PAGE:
What Does British Daylight Saving Time Have to Do with Coldplay?

A lot, actually.

First, some history. The British move their clocks ahead one hour this coming Sunday, marking the transition to British Summer Time, the UK’s equivalent to our Daylight Saving Time. What’s special about this year is that this marks 100 years of BST, a concept first put forward by William Willett in 1905.

Mr. Willett loved to play golf and was most annoyed that his evening rounds were cut short by dusk. “If only we could delay the setting of the sun,” he said. That proved impractical, so he came up with another solution. Move the clocks ahead so that the sun rose and set later, extending daylight just enough to get in a couple of extra holes.

His original proposal was the advance the clocks by 20 minutes a week over four weeks in the spring, adding a total of 80 minutes to the day. But that was messy, especially when it came to coordinating time with other countries. Besides, if the British wanted Greenwich Mean Time to become the baseline for time zones around the world, it didn’t make sense to advance the clocks in such a matter. Still, Willett would not be dissuaded. He lobbied to change the clocks until the day he died in 1915.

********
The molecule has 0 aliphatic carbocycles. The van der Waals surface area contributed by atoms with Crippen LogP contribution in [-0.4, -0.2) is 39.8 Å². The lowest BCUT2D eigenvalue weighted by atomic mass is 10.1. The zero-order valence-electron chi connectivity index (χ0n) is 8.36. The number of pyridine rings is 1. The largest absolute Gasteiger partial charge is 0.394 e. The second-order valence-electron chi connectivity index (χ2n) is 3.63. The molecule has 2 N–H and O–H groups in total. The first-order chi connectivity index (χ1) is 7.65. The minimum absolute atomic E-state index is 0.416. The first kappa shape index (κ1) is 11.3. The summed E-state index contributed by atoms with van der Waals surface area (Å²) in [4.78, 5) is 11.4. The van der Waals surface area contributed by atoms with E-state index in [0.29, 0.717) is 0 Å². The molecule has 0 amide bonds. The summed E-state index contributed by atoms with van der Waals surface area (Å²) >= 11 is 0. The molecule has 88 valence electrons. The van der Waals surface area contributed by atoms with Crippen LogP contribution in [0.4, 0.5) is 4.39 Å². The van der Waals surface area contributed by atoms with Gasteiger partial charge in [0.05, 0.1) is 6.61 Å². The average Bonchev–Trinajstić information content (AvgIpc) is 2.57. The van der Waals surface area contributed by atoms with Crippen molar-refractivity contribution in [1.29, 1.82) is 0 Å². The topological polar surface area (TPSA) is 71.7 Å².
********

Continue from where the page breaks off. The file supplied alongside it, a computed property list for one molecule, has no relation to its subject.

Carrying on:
Then the British Horological Institute stepped in with a solution connected to British involvement in the Great War: Advance the clocks by an even 60 minutes to help with the war effort. The theory was that the extra daylight would help conserve coal when it came to generating electricity. When the hate Germans and the Austro-Hungarian Empire announced they were making the switch on April 30, 1916, that sealed it for Britain. BST/DST has been a feature in the UK and Europe ever since.

(By the way, 80% of the world’s population doesn’t use any form of DST. Saskatchewan still sits it out.)

So what does this have to do with Coldplay? William Willett is a great-great-grandfather of Coldplay’s Chris Martin.

Alan Cross

is an internationally known broadcaster, interviewer, writer, consultant, blogger and speaker. In his 40+ years in the music business, Alan has interviewed the biggest names in rock, from David Bowie and U2 to Pearl Jam and the Foo Fighters. He’s also known as a musicologist and documentarian through programs like The Ongoing History of New Music.

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